Supporters, Detractors Spending Huge Amounts Of Cash On I-1183
Updated On: Nov 07 2011 08:41:28 AM CST
Groups on both sides of the table have thrown millions of dollars at Initiative 1183 making it the most expensive campaign in Washington State history.
If passed, I-1183 would close state liquor stores, sell their assets, license parties to sell and distribute hard alcohol and set license fees and change the regulation of wine distribution.
Costco has spent upwards of $22 Million to get voters to say Yes to I-1183 on election night.
On the opposing side there is Protect Our Communities, which is also spending heavily to get out the no vote. In their ads they tell voters not to let corporate America buy the election.
Out of the $20,981,526.30 of cash donations raised by the Yes on 1183 coalition, Costco donated all but $100,000. That difference was split by Safeway Inc. from Bellevue, Washington and Trader Joe's out of Monrovia California.
In all, the Yes on 1183 coalition raised $22,742,406.59. To date they've spent just over $18 Million of that.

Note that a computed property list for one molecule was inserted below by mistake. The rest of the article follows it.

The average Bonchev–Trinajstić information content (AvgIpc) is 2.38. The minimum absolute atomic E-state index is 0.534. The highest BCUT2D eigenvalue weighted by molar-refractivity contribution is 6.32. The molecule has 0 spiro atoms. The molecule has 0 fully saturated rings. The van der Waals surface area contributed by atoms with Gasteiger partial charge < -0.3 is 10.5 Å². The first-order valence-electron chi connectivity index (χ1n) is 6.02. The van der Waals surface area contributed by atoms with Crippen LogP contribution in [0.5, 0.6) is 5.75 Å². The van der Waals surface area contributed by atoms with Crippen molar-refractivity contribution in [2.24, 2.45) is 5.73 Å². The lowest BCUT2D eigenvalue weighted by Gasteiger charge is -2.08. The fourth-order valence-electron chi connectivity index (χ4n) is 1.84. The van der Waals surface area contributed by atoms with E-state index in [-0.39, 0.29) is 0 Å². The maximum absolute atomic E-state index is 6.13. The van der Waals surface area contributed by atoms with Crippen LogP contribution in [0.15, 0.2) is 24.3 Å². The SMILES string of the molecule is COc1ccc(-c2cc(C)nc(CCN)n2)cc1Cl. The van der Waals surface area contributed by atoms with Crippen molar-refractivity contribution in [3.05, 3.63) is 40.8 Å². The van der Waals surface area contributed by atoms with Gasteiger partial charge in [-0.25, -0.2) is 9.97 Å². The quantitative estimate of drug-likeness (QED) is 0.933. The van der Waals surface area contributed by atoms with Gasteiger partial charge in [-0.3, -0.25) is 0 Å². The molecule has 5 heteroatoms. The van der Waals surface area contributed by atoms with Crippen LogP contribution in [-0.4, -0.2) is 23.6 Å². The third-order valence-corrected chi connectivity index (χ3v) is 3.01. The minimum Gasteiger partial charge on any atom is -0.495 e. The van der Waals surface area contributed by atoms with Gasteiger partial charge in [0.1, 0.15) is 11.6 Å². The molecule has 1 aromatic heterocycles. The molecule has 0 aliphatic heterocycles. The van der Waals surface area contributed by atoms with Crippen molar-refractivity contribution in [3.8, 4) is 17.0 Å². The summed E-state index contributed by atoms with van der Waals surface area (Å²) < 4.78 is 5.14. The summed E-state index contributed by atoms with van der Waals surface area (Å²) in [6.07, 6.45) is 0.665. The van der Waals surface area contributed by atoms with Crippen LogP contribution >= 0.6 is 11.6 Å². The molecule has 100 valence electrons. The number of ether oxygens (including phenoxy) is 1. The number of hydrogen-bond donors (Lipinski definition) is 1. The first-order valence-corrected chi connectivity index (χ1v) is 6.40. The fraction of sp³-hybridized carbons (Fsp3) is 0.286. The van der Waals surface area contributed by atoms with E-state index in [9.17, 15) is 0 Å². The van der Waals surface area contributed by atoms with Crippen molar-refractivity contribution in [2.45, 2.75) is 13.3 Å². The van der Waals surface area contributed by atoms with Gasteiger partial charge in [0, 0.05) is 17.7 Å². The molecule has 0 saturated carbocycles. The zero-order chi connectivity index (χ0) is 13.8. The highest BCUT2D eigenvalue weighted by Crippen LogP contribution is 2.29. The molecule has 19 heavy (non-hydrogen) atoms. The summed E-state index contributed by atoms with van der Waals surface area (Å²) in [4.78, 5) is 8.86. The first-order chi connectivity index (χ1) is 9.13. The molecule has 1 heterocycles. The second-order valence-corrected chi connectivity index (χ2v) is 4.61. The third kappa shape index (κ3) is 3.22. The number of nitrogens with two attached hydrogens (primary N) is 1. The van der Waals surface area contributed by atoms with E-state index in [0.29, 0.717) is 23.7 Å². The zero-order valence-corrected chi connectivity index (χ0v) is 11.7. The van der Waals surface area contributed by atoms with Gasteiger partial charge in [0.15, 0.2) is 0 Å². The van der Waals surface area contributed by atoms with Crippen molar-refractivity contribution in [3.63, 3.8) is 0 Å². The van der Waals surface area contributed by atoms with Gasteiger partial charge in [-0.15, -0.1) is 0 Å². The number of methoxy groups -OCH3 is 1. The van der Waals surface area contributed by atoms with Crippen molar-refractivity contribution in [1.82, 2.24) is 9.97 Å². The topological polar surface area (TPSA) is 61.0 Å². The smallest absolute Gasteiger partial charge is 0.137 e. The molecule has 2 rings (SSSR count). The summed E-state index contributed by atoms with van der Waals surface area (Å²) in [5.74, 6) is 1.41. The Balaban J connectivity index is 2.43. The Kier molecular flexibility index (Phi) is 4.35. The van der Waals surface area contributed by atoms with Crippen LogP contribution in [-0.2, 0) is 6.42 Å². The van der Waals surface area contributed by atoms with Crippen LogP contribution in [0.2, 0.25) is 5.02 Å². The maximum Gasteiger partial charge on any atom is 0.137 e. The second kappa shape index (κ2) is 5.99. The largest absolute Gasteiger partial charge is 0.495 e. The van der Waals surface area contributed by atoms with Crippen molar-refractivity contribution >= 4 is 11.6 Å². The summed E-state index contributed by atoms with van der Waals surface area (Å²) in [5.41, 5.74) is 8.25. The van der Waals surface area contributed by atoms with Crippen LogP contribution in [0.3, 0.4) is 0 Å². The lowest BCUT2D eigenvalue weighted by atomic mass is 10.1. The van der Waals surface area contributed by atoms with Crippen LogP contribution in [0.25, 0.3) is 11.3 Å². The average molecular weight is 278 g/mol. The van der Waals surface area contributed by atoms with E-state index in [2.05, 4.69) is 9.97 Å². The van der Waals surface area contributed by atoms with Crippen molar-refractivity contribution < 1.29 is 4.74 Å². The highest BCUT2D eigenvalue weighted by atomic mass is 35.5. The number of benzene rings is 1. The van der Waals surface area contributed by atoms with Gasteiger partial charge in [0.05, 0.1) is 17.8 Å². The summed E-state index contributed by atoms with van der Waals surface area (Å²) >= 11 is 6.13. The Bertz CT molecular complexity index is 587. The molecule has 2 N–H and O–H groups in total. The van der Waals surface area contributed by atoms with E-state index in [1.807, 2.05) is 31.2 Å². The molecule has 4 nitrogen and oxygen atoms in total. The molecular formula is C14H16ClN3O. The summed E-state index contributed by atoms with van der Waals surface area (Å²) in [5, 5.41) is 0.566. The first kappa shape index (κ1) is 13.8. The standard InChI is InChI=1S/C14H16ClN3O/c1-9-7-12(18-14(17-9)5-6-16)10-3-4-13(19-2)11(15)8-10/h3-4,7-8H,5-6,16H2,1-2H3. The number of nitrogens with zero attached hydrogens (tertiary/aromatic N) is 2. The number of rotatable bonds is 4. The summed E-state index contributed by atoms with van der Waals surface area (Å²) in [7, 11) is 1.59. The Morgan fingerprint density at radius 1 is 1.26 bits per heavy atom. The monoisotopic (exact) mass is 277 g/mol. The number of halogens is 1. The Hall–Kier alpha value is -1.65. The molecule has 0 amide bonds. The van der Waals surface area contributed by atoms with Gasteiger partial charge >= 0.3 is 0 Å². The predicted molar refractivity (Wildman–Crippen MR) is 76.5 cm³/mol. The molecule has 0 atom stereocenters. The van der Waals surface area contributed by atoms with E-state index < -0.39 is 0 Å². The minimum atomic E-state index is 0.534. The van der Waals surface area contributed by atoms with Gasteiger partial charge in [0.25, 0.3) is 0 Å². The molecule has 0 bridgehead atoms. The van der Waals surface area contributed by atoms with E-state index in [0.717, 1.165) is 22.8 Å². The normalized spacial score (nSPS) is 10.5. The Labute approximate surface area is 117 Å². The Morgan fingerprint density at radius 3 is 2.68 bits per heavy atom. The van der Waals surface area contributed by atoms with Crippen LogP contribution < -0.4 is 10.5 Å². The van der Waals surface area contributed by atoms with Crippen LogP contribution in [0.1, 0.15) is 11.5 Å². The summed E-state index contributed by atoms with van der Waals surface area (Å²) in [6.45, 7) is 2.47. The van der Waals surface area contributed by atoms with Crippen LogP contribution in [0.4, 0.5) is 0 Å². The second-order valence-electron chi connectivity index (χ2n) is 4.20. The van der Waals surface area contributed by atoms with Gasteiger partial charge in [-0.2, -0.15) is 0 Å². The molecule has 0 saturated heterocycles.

But while the Protect our Communities coalition points the finger directly at Costco, behind their own funding lies a very influential industry as well.
According to the Public Disclosure Commission, Protect Our Communities raised just over $12 Million. Cash donations totaled, $9,399,000, and came from the Wine & Spirits Wholesalers of America Inc.
Another big donor for Protect Our Communities is the UFCW Local 21, the largest private sector union in Washington, made up of grocery store, retail and health care workers.
Alcohol wholesalers from across the country also populate the donation list on the no vote side. Included are the Wholesaler Beer & Wine Association of Ohio, Georgia Beer Wholesalers Association and the Michigan Beer and Wine Wholesalers Association.
So far Protect Our Communities has spent all but $372,000 of their total contributions.
© 2011 KXLY.com. All rights reserved. This material may not be published, broadcast, rewritten or redistributed without prior permission.